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July 1, 2014

The Rightist Culture War Strategy Won’t Work

culture-war1It is not surprising that persons who make their living in publishing or writing on behalf of conservative or libertarian causes would envision “culture” as the battleground on which to halt the slide toward “fascism” or “totalitarianism” or “statism” or whatever you want to call the direction of the Democratic Party. The latest to enter the fray is publisher Adam Bellow, son of the illustrious Saul Bellow. http://www.nationalreview.com/article/381419/let-your-right-brain-run-free-adam-bellow. (For my one and only blog on Saul Bellow see https://clarespark.com/2011/11/12/the-woman-question-in-saul-bellows-herzog/.)

Leaving aside for the moment, whether there is a single, coherent right wing culture to spawn artists, let me ask some related questions: Do artists and filmmakers make revolutions in human relationships, or do material factors that are often avoided, put down, or erased by mystical science-hating organic conservatives? For these persons often view themselves as postmodernists or moderates or entirely alienated anarchists.

Think about the onset of modernity in the West for a moment. What factors enabled the elevated status of women? Novels and tracts by soi-disant feminists, or the Industrial Revolution that removed patriarchs from the home, hence raising the status of the women who were now, by default, more in charge of socializing children and supported by John Locke’s empiricist idea of the tabula rasa (i.e., by the outcome of experience and study on our judgments, as opposed to Plato’s innate ideas and shadows on caves)?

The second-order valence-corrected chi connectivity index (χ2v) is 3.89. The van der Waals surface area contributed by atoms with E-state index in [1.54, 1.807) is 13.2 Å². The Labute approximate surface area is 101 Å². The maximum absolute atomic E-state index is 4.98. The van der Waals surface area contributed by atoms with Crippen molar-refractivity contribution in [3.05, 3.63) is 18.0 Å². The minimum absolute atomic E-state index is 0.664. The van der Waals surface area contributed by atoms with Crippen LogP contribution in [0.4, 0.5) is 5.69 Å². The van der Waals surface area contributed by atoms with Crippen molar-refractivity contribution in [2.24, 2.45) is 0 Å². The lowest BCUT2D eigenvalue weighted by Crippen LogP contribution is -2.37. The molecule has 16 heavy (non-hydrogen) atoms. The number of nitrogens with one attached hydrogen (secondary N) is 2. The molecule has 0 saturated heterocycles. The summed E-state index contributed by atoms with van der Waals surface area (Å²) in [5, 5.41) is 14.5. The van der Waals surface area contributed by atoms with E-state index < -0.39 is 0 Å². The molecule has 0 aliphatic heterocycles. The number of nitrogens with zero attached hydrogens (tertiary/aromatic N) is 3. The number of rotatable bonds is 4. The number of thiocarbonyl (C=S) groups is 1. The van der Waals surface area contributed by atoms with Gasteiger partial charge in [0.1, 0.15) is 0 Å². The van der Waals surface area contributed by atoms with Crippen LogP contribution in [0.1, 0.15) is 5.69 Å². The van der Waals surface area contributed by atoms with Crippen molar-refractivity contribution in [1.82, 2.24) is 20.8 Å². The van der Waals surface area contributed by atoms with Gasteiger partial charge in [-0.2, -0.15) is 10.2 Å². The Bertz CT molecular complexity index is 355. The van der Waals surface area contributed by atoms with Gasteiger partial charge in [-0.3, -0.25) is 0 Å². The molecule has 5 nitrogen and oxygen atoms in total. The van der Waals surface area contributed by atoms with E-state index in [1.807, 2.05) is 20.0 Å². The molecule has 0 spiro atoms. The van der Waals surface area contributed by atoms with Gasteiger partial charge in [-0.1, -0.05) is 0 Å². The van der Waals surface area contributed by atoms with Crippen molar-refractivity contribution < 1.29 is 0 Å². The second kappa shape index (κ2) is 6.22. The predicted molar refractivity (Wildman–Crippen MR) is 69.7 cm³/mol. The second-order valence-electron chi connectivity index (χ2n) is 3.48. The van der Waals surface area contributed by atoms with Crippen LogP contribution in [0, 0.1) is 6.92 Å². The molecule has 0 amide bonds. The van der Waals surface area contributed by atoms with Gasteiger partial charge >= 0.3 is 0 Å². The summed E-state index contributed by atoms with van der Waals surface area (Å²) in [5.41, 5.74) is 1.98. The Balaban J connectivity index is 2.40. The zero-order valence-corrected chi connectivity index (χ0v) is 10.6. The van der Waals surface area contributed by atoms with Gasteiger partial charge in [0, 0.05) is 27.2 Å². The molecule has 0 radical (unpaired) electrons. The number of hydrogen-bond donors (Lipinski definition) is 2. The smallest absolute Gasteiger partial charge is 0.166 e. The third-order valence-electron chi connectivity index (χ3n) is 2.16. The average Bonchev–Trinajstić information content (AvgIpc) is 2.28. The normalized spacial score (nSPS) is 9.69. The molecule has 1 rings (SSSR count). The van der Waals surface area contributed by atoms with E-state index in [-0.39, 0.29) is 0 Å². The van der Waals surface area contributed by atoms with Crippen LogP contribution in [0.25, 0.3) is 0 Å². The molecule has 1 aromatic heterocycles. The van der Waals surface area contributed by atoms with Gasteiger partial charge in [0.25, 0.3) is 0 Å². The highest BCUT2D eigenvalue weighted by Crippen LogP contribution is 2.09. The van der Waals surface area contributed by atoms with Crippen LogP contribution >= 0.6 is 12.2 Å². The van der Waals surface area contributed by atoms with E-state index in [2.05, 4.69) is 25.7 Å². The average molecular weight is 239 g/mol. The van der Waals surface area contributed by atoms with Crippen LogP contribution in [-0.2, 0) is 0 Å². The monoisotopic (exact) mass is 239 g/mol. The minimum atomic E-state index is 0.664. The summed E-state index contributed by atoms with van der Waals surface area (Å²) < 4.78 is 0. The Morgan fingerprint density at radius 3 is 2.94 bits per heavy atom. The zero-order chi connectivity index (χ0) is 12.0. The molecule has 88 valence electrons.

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As for the sexual revolution, how can we discount the effect of “the pill” that prevented unwanted pregnancies and enabled greater freedom in sexual pleasure for both partners? Or do we want movies that take us back to the good old days when women were entirely subservient to husbands and children, lived for the family alone, and endured endless pregnancies? (See Virginia Woolf’s To The Lighthouse (1927): her portrait of “Mrs. Ramsay.”)

It is true that the mass media have had a great effect publicizing social movements, but close examination of their politics reveals a motion toward populism, not social transformation in human relationships that would lead to wider acceptance of free markets, the end of racism and sexism, and to an aversion to overregulation by the State. Populists are not leftists, but petit-bourgeois radicals angry at “elites” (perhaps stand-ins for authoritarian parents). Such resentment may be found in much of the conservative movement, currently in an uproar over “progressives” in disguise as “RINOS.”

No culture produces so many geniuses that we can simply call out brilliant artists and/or critics who can move mountains and change consciousness to the degree required by our current polarization and sense of injustice on both sides of the great divide.

But we can read good literature from many sources to our children, and we can teach them to extract the messages contained in specific texts. The same goes for music and art. That is what European and American “elites” did, and they ended up ruling the world, enhancing life for the billions, and continuing to ask the big, still unsolved questions. If we want to let “the right brain run free,” we have still to look for excellence in whatever genre or artist we can find. Forget political correctness on both left and right: Study how individual works of art work on us to get us thinking and moving again.

Will satire and spleen of the sort recommended by Adam Bellow and other culture warriors change hearts and minds on the liberal Left? Or will it be taken as yet more agitprop and bad faith emanating from reactionaries?